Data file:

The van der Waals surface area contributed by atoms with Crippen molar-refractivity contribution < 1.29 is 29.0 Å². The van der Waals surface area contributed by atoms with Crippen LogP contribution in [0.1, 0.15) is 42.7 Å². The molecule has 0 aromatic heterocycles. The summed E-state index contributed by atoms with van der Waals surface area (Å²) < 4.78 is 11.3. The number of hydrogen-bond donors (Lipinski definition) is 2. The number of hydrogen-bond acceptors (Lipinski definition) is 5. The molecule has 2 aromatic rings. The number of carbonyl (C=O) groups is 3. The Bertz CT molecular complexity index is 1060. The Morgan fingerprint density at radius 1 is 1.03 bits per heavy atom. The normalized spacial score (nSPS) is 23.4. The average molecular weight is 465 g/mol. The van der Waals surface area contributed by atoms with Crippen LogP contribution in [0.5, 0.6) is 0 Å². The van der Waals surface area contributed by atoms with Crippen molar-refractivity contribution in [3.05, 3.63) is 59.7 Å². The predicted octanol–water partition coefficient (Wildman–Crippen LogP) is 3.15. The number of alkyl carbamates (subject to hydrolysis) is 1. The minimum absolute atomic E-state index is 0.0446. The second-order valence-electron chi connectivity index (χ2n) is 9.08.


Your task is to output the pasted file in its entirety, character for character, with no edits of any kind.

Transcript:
The van der Waals surface area contributed by atoms with Crippen molar-refractivity contribution < 1.29 is 29.0 Å². The van der Waals surface area contributed by atoms with Crippen LogP contribution in [0.1, 0.15) is 42.7 Å². The molecule has 0 aromatic heterocycles. The summed E-state index contributed by atoms with van der Waals surface area (Å²) < 4.78 is 11.3. The number of hydrogen-bond donors (Lipinski definition) is 2. The number of hydrogen-bond acceptors (Lipinski definition) is 5. The molecule has 2 aromatic rings. The number of carbonyl (C=O) groups is 3. The Bertz CT molecular complexity index is 1060. The Morgan fingerprint density at radius 1 is 1.03 bits per heavy atom. The normalized spacial score (nSPS) is 23.4. The average molecular weight is 465 g/mol. The van der Waals surface area contributed by atoms with Crippen LogP contribution in [0.5, 0.6) is 0 Å². The van der Waals surface area contributed by atoms with Crippen molar-refractivity contribution in [3.05, 3.63) is 59.7 Å². The predicted octanol–water partition coefficient (Wildman–Crippen LogP) is 3.15. The number of alkyl carbamates (subject to hydrolysis) is 1. The minimum absolute atomic E-state index is 0.0446. The second-order valence-electron chi connectivity index (χ2n) is 9.08.